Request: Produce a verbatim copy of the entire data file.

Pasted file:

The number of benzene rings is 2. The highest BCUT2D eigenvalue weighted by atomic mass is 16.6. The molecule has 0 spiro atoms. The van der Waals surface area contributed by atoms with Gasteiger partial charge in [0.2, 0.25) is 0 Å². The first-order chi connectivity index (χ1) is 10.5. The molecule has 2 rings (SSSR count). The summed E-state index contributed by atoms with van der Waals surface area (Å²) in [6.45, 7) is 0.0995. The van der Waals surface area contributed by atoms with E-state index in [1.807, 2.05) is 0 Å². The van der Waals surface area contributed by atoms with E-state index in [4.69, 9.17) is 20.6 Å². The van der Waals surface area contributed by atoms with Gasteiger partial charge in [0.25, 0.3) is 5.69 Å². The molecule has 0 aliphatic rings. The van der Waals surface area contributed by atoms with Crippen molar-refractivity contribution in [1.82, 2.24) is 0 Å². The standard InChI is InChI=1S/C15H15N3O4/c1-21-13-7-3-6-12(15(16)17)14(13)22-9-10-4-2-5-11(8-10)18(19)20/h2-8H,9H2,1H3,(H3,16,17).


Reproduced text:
The number of benzene rings is 2. The highest BCUT2D eigenvalue weighted by atomic mass is 16.6. The molecule has 0 spiro atoms. The van der Waals surface area contributed by atoms with Gasteiger partial charge in [0.2, 0.25) is 0 Å². The first-order chi connectivity index (χ1) is 10.5. The molecule has 2 rings (SSSR count). The summed E-state index contributed by atoms with van der Waals surface area (Å²) in [6.45, 7) is 0.0995. The van der Waals surface area contributed by atoms with E-state index in [1.807, 2.05) is 0 Å². The van der Waals surface area contributed by atoms with E-state index in [4.69, 9.17) is 20.6 Å². The van der Waals surface area contributed by atoms with Gasteiger partial charge in [0.25, 0.3) is 5.69 Å². The molecule has 0 aliphatic rings. The van der Waals surface area contributed by atoms with Crippen molar-refractivity contribution in [1.82, 2.24) is 0 Å². The standard InChI is InChI=1S/C15H15N3O4/c1-21-13-7-3-6-12(15(16)17)14(13)22-9-10-4-2-5-11(8-10)18(19)20/h2-8H,9H2,1H3,(H3,16,17).